Asian Buddhist Conference For Peace

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History of ABCP in Russia

By Dashinima Patkin

The creation of an international non-governmental organization of the Asian Buddhist Conference for Peace was initiated by Pandito Khambo Lama Jambal Dorzho Gomboev, Chairman of the Central Spiritual Board of Buddhists of the USSR back in December 1969. A preparatory committee of the organization of representatives from Sri Lanka, Mongolia and the USSR gathered in Mongolia. The newly created organization received the support of the leadership of the Soviet Union in opposition to the World Buddhist Brotherhood established in 1956 under the aegis of the United States for Asian countries loyal to the foreign policy of the White House. Literally after its establishment, the new organization quickly increased its influence in Buddhist countries. This was greatly facilitated by the personal authority and connections of Pandito Khambo Lama J. D. Gomboev with the leadership of the USSR and with the leaders of Asian Buddhist countries. In addition to the Soviet Union and Mongolia, ABCP included India, Sri Lanka, Bangladesh, Cambodia, North Korea, Laos, Vietnam, Nepal. In 1980 at the next conference, Pandito Khambo Lama Gomboev was awarded the anniversary medal of ABCP. Looking ahead, the organisation born by the efforts of Pandito Khambo Lama J. D. Gomboev enjoys prestige not only among Buddhists, but also among the world community, as evidenced by the participation in the 5th General Conference of the ABCP a representative of the UN Secretary General, the World Peace Council, Christian Peace Conference and the World Buddhist Fellowship, and also has the status of the third category in ECOSOC and UNESCO.

In 1989, a session of the Executive Council of ABCP was held in Ulan-Ude, Buryatia, at which three resolutions were adopted and a communiqué was approved. The first resolution was devoted to the creation of the Commission for the Preservation of Buddhist Cultural Heritage; in the second resolution, the session condemned the policy of the leadership of South Korea towards religious leaders and patriotic democratic forces, and demanded the release of Honorable Mun Ik Hwan. Its participants reminded that, according to the resolution of the 30th session of the UN General Assembly, foreign troops and nuclear weapons should certainly be withdrawn from South Korea, which would create conditions for the country's independent and peaceful reunification. In the third resolution, the session supported the statements made by the governments of Kampuchea, Laos and Vietnam for a political and peaceful resolution of the Kampuchean problem. The communiqué referred to the progress of the work of the Executive Council. Dr. G. Luvsantseren (Mongolia) presented a report on the activities of ABCP over the past period and outlined a plan for the future. Deputy Secretary General Dr. V. B. Tsybikdorzhiev (USSR) made a report on the preparatory work for the 20th anniversary of ABCP and the 8th General Conference, for which the Executive Council approved the motto “Peace through non-alignment, mutual trust and social justice”.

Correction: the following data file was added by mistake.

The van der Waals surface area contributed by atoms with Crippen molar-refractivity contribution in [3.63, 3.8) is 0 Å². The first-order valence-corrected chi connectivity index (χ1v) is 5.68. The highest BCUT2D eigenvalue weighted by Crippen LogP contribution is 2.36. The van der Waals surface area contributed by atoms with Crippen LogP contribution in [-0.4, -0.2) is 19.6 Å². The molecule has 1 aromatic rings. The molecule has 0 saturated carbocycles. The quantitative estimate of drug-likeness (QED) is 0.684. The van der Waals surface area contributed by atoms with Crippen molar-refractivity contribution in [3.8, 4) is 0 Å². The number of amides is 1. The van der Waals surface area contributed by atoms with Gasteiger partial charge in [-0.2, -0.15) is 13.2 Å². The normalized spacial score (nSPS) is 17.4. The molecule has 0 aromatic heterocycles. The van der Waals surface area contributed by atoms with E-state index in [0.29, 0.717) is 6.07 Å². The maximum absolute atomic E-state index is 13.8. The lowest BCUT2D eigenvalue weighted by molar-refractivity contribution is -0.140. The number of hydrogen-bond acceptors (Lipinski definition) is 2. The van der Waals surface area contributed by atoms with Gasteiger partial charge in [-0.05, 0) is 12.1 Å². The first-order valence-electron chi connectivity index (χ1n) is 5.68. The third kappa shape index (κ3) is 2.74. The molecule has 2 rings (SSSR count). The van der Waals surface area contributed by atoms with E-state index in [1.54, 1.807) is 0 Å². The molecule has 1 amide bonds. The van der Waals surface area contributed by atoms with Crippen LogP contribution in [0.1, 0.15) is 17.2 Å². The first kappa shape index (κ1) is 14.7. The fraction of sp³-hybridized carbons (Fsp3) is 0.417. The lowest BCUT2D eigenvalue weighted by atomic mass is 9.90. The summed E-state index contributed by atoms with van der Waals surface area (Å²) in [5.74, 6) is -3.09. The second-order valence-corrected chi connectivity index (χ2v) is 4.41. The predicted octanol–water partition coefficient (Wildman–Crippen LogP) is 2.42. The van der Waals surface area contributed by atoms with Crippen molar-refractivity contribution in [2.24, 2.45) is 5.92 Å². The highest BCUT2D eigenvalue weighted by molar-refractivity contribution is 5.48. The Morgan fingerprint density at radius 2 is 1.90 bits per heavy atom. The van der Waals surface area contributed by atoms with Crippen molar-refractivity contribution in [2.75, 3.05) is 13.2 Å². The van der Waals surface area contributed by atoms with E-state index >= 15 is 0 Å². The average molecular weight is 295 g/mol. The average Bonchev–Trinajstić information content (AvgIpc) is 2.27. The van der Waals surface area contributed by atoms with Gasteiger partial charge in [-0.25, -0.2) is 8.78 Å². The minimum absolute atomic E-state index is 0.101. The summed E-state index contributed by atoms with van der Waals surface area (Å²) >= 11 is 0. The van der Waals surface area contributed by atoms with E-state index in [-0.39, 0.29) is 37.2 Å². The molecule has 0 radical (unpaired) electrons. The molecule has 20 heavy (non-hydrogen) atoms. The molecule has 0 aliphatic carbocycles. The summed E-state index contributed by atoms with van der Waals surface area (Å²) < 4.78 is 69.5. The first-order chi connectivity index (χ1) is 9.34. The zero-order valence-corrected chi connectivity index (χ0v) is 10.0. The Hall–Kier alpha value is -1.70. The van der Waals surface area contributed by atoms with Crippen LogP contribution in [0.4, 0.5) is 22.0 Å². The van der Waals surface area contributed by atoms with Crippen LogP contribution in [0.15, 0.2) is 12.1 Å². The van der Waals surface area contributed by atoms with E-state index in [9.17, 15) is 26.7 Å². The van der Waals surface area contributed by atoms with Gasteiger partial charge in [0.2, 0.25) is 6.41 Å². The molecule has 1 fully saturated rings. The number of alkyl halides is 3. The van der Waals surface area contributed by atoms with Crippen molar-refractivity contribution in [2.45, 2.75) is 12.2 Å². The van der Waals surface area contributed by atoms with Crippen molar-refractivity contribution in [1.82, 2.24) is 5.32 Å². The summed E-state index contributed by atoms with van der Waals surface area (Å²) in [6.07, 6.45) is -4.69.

In connection with the collapse of the USSR in 1991, the activity of ABCP was actually suspended, since it was mainly funded by the Central Spiritual Board of Buddhists of the USSR and supported by the government of the Soviet Union.

The plenum of the Executive Council of ABCP held its work from 1 to 4 August 2001, in the Republic of Buryatia. After a period of stagnation in the 1990s, this international NGO of Buddhists resumed its activities and defined the objectives of its activities in the new millennium.

Delegations from Nepal, Sri Lanka, Laos, Cambodia, Mongolia and Russia took part in the plenary meetings of the Executive Council of ABCP. The organizing committee of the plenum presented a report on the preparatory work that preceded the meetings, noting that the plenary session was supported by the president of the ABCP Kushok Bakula Rimpoche, as well as the national Abcp centers of Singapore, the DPRK, South Korea, Taiwan.

Pandito Khambo Lama Damba Ayusheev, the Buddhist Traditional Sangha of Russia, addressed the participants of the plenum with welcoming words, chaired by the plenum and high-ranking officials of the Republic of Buryatia.

The Executive Council (ExCo) of ABCP came to the conclusion that it was necessary to intensify the activities of this organisation in the new geopolitical conditions. At the same time, a special role is assigned to the national ABCP centers and other organizations of the Asian region that advocate peace. The ExCo also called on all members of the ABCP "to strengthen universal responsibility for thoughts and actions for the sake of world peace."

The final document of the plenum defined the following program of action of ABCP for the coming years: “Accept the challenge of globalizing the world according to the Buddhist principle of the Middle Path to establish an equitable distribution in the world; develop the concept of ABCP in the context of globalization; condemn acts of terrorism and separatism in accordance with the principles of Buddhism on non-violence; spare no efforts to implement the noble duty and responsibility of the ABCP in defense of ecology, human dignity, for disarmament and non-violence in the era of globalization; to strengthen the consciousness of common responsibility for the successful implementation of the goals and objectives of each ABCP national center; mobilize common efforts to further develop the activities of ABCP in the struggle to preserve peace on Earth. "